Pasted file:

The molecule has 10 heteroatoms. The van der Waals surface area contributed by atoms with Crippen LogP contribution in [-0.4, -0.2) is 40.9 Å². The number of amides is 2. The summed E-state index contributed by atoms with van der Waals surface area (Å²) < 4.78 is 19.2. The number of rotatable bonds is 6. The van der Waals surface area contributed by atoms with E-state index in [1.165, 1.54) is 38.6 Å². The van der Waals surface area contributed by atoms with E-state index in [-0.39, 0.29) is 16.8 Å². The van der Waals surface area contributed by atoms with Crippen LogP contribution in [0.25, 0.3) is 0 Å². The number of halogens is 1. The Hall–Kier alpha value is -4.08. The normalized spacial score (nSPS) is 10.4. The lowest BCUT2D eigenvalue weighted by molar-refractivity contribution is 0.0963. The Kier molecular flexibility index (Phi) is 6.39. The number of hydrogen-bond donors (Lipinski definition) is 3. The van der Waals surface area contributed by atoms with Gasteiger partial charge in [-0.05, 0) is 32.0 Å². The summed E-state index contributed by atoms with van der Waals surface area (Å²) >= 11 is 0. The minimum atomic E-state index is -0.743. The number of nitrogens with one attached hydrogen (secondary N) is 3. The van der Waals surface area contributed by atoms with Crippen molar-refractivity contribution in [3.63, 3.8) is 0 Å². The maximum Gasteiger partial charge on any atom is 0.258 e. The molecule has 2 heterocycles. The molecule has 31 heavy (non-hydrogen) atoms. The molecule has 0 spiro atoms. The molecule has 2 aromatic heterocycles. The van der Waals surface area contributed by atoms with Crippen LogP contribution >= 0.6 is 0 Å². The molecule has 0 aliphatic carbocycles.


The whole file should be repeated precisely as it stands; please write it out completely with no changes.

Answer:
The molecule has 10 heteroatoms. The van der Waals surface area contributed by atoms with Crippen LogP contribution in [-0.4, -0.2) is 40.9 Å². The number of amides is 2. The summed E-state index contributed by atoms with van der Waals surface area (Å²) < 4.78 is 19.2. The number of rotatable bonds is 6. The van der Waals surface area contributed by atoms with E-state index in [1.165, 1.54) is 38.6 Å². The van der Waals surface area contributed by atoms with E-state index in [-0.39, 0.29) is 16.8 Å². The van der Waals surface area contributed by atoms with Crippen LogP contribution in [0.25, 0.3) is 0 Å². The number of halogens is 1. The Hall–Kier alpha value is -4.08. The normalized spacial score (nSPS) is 10.4. The lowest BCUT2D eigenvalue weighted by molar-refractivity contribution is 0.0963. The Kier molecular flexibility index (Phi) is 6.39. The number of hydrogen-bond donors (Lipinski definition) is 3. The van der Waals surface area contributed by atoms with Gasteiger partial charge in [-0.05, 0) is 32.0 Å². The summed E-state index contributed by atoms with van der Waals surface area (Å²) >= 11 is 0. The minimum atomic E-state index is -0.743. The number of nitrogens with one attached hydrogen (secondary N) is 3. The van der Waals surface area contributed by atoms with Crippen molar-refractivity contribution in [3.63, 3.8) is 0 Å². The maximum Gasteiger partial charge on any atom is 0.258 e. The molecule has 2 heterocycles. The molecule has 31 heavy (non-hydrogen) atoms. The molecule has 0 spiro atoms. The molecule has 2 aromatic heterocycles. The van der Waals surface area contributed by atoms with Crippen LogP contribution >= 0.6 is 0 Å². The molecule has 0 aliphatic carbocycles.